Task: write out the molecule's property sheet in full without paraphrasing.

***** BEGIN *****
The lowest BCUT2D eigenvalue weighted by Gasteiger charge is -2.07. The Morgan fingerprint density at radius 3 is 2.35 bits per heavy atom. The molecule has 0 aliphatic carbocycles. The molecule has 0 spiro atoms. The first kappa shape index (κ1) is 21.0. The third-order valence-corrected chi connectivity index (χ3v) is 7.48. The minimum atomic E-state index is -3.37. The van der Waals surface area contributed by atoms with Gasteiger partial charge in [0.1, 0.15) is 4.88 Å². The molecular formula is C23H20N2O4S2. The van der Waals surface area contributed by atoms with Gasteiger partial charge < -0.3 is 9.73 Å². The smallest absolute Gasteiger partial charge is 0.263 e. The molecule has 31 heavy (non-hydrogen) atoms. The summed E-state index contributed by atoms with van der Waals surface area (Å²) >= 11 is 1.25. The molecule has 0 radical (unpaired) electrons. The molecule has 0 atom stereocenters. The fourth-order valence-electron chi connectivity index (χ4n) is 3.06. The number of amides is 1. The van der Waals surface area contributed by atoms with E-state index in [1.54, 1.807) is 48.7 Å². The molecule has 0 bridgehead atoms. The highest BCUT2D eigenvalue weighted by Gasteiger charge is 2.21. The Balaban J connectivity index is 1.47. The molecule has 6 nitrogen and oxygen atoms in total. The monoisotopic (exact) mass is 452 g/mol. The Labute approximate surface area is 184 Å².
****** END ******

The lowest BCUT2D eigenvalue weighted by Gasteiger charge is -2.07. The Morgan fingerprint density at radius 3 is 2.35 bits per heavy atom. The molecule has 0 aliphatic carbocycles. The molecule has 0 spiro atoms. The first kappa shape index (κ1) is 21.0. The third-order valence-corrected chi connectivity index (χ3v) is 7.48. The minimum atomic E-state index is -3.37. The van der Waals surface area contributed by atoms with Gasteiger partial charge in [0.1, 0.15) is 4.88 Å². The molecular formula is C23H20N2O4S2. The van der Waals surface area contributed by atoms with Gasteiger partial charge < -0.3 is 9.73 Å². The smallest absolute Gasteiger partial charge is 0.263 e. The molecule has 31 heavy (non-hydrogen) atoms. The summed E-state index contributed by atoms with van der Waals surface area (Å²) >= 11 is 1.25. The molecule has 0 radical (unpaired) electrons. The molecule has 0 atom stereocenters. The fourth-order valence-electron chi connectivity index (χ4n) is 3.06. The number of amides is 1. The van der Waals surface area contributed by atoms with E-state index in [1.54, 1.807) is 48.7 Å². The molecule has 0 bridgehead atoms. The highest BCUT2D eigenvalue weighted by Gasteiger charge is 2.21. The Balaban J connectivity index is 1.47. The molecule has 6 nitrogen and oxygen atoms in total. The monoisotopic (exact) mass is 452 g/mol. The Labute approximate surface area is 184 Å².